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10 habits to develop now for dementia prevention

Lana Bandoim's picture

The number of reported cases of dementia continues to rise and affect the daily lives of the elderly while contributing to early deaths. In addition, dementia can also affect young individuals. Researchers and doctors are still debating whether or not you can prevent dementia, but there have been many promising studies that show there are ways to reduce your risk. The key is to develop the following key habits early.


1. Start early

Dementia is a disease that affects most people in their elderly years, so it makes sense to start in your youth with prevention. Researchers have found that those who have high academic performance in elementary school are less likely to have dementia than those who perform poorly. Research shows that the more active you keep the brain, then the less likely you are to develop dementia. Starting with mental activity at a young age decreases the risk.

2. Exercise regularly

You should not underestimate the power of exercise to improve physical and mental health. Exercise can reduce your risk of depression, limit stress and increase connectivity in the body. This increases the size of the hippocampus which is essential for memory retention. By strengthening it through exercise, you can enhance its ability to retain memories over time.

3. Eat a healthy diet

There have been several foods that have shown positive results in diminishing the risk of dementia, and they include berries, salmon, fruits and vegetables. However, the best rule for food in order to reduce risk is to eat healthy in general. If you are not sure what you need to add and eliminate from your diet to make it healthier, discuss it with your doctor.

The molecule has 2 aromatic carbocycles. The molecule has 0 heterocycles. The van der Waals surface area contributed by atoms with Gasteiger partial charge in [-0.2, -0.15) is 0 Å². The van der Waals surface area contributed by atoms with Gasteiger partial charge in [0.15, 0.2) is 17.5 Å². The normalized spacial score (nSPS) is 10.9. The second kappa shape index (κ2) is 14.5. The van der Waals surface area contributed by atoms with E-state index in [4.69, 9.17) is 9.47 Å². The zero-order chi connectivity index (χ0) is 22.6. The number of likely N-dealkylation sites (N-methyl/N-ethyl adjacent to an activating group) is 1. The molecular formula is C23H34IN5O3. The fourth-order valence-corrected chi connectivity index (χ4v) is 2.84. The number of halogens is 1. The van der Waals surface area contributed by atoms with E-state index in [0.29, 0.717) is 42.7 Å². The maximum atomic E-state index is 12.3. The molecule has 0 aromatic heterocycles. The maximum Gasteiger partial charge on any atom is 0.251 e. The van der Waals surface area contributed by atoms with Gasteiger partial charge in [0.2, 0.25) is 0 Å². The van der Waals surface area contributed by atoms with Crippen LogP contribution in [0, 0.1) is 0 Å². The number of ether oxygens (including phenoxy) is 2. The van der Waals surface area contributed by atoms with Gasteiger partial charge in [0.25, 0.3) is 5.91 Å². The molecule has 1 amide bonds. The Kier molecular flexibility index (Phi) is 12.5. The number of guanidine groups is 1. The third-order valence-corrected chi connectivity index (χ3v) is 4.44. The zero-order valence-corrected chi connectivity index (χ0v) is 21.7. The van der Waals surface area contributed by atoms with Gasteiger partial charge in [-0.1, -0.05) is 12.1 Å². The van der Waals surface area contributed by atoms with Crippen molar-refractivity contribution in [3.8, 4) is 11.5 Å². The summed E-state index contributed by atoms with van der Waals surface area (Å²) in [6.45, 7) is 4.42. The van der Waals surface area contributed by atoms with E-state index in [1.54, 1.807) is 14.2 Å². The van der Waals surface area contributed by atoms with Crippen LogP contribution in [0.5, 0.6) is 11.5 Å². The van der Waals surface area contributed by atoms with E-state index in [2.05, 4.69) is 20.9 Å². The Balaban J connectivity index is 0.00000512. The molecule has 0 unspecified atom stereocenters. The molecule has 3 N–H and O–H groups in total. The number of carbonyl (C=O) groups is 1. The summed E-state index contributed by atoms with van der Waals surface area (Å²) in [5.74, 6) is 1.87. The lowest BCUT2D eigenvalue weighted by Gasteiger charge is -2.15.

4. Engage in mental stimulation

You have to keep your mind active. This is more of a challenge than people imagine because technology can dull the senses through mindless entertainment. Instead, you should spend your time on puzzles, word games, memory training, learning a new language and other activities that require you to think. It may delay the onset of dementia and decrease the effects.

5. Get quality sleep

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Too many people do not understand the importance of a good night’s rest. Sleep problems are not just a symptom of dementia but a risk factor as well. The brain needs several hours of quality sleep each night in order to store and form memories. Without quality sleep, this process can slow down and reduce your brain’s capacity for short-term memories.

6. Manage stress

Stress can do an enormous amount of harm to the body, and this includes increasing your risk of dementia. It is important to relax, breathe, find inner peace and make some time for fun. You want to keep the brain actively engaged in pleasant memories and decrease your risk for memory problems later in life.

7. Quit smoking

Smoking has been linked to several major health problems such as dementia. Several studies have been done to examine the cognitive performance of heavy smokers versus the performance of those with healthy lifestyles. Those who smoked one pack or more per day experienced the onset of dementia and Alzheimer’s disease as early as three years sooner than those who did not smoke.

8. Lower your blood pressure

High blood pressure is known as the silent killer because the negative effects are not always immediately apparent. Dementia is one of the problems that often appears later in life and treating high blood pressure can reduce the risk.

9. Pursue higher education

One of the best ways to keep the mind active is to pursue formal education. This reduces the onset of mental decline and strengthens your nerve cell network. This network helps to compensate for the nerve cell damage caused by Alzheimer’s disease and lessens the effects of dementia.

10. Be more social

Having a strong social network is important for delaying memory loss. Research shows that people who engage frequently in social interactions are able to maintain their brain function. In fact, one study featuring 800 women age 75 and over showed that those who were socially engaged had a significantly lower risk for developing dementia than those who were reclusive. It is just one of the many, simple things you can do to keep your mind strong.